‘whilst we appreciate the difficulty you are encountering in retaining new solicitors, these proceedings are now on-going since 2011 and have yet to be set down for Hearing. In those circumstances, our instructions are to proceed to press this matter on for hearing as soon as possible. Accordingly, we confirm that we will wait a further period of three weeks from the date hereof prior to issuing a Notice of Motion for inspection of the documents listed in out Notice to Produce.

We trust that you note the position and that no further correspondence will be issued to you following the expiry of the deadline set out in this letter and we will proceed to file our Motion once the timeline as set out in this letter has elapsed.’


A further letter was sent by the defendant's solicitors to the plaintiff on 8th July, 2014, which noted that the letter of 12th February, 2014, had never been substantively responded to, nor the notice to produce complied with, and requesting either a detailed identification of each document to be discovered by the plaintiff or a full copy of discovery documentation as listed in the affidavit of discovery. The letter further stated that in the event that same was not furnished within 7 days the defendant's solicitors would be seeking instructions to set the matter down for trial.


At issue in the correspondence which followed was having the proceedings, along with another set of proceedings involving the same parties, set down for trial. A letter of the 7th November, 2014, from the defendant's solicitors, noted that in the circumstances where the plaintiff had failed to serve notice of trial and have the matters set down for hearing, ‘we proceeded to serve Notice of Trial and set both of the above matters down for Hearing. We enclose copy Notice of Trial in both matters for your attention.’ It also noted that certificate of readiness had also been filed in both cases and a copy of same was enclosed. It concluded ‘We confirm that our instructions are to proceed to apply for a Hearing date in this matter at the earliest possible opportunity. In this respect, please confirm whether there are any dates between now and 30 July 2015 which are not convenient for you.’ Absent a response from the plaintiff, this request to confirm availability was reiterated in a letter from the defendant's solicitors in a letter dated the 23rd February, 2015.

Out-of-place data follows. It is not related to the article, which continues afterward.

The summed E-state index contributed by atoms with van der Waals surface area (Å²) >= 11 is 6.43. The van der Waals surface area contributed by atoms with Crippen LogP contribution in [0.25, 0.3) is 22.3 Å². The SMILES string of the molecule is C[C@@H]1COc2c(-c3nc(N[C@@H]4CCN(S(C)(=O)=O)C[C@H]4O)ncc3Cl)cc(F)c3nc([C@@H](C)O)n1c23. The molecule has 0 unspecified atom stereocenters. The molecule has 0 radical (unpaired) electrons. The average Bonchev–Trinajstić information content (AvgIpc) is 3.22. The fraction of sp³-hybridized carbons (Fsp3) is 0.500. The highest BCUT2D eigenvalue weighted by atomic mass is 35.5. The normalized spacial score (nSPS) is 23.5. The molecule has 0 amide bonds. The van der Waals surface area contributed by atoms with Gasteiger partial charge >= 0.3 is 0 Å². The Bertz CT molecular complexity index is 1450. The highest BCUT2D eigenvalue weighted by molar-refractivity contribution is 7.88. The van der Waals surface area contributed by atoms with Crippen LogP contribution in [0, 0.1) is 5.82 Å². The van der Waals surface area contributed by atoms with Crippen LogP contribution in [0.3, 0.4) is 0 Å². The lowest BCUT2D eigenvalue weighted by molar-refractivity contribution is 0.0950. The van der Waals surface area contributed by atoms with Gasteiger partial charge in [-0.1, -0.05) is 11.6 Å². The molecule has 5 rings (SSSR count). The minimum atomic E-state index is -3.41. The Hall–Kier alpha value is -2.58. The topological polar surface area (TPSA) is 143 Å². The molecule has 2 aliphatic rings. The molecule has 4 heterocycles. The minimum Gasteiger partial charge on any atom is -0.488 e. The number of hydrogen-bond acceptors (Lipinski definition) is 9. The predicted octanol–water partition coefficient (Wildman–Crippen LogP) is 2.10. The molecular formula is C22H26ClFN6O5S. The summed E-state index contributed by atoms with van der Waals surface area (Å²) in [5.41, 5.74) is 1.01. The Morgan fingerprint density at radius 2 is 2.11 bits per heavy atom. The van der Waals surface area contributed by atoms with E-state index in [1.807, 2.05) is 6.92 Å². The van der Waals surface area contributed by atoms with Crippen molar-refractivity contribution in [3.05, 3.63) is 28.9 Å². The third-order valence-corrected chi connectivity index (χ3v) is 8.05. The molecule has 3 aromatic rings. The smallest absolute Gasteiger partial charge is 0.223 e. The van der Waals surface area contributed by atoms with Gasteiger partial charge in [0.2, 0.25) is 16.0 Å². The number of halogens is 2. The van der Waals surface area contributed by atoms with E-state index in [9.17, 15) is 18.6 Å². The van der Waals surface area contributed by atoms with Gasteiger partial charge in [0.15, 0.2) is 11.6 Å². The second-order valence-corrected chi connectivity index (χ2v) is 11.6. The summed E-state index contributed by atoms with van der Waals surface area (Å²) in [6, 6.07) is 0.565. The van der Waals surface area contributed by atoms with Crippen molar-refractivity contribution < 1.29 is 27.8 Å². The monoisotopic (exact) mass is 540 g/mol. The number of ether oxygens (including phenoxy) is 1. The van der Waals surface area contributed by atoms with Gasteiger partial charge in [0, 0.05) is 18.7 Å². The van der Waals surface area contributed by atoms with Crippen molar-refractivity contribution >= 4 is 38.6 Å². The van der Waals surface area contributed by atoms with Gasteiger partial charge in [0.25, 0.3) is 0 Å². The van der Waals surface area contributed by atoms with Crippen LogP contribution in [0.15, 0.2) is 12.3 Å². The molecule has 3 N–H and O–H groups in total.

The plaintiff responded to this letter by way of letter dated the 20th March,...

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4 cases
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    • 6 December 2018
    ...the test, that of “balance of justice”.’ 19 That observation was quoted with approval by Ní Raifeartaigh J. in McAndrew v. Egan [2017] IEHC 345, at para. 27. 20 The plaintiffs cannot excuse the delay by the apparent difficulties in the office of their 21 After an advice on proofs was recei......
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    ...the period during which his original solicitors delayed in applying to come off record. As Ní Raifeartaigh J. stated in McAndrew v. Egan [2017] IEHC 345, the responsibility for advancing a case lies at the door of the plaintiff. The plaintiff in that case also had to find alternative solici......
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    ...v. Dublin Bus [1999] IESC 69; five years in O'Connor v. John Player & Sons Ltd [2004] IEHC 99; and three years in McAndrew v. Egan [2017] IEHC 345), comparators are of limited assistance. This is because, as the Court of Appeal made clear in its 28 October 2022 decision in Cave Projects Lim......
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    ...necessarily render the relevant period of delay excusable, citing in this regard the decision of Ní Raifeartaigh J in McAndrew v Egan [2017] IEHC 345. In that case, Ní Raifeartaigh J stated: “A number of authorities show that the courts are reluctant to find sufficient excuse in the fact th......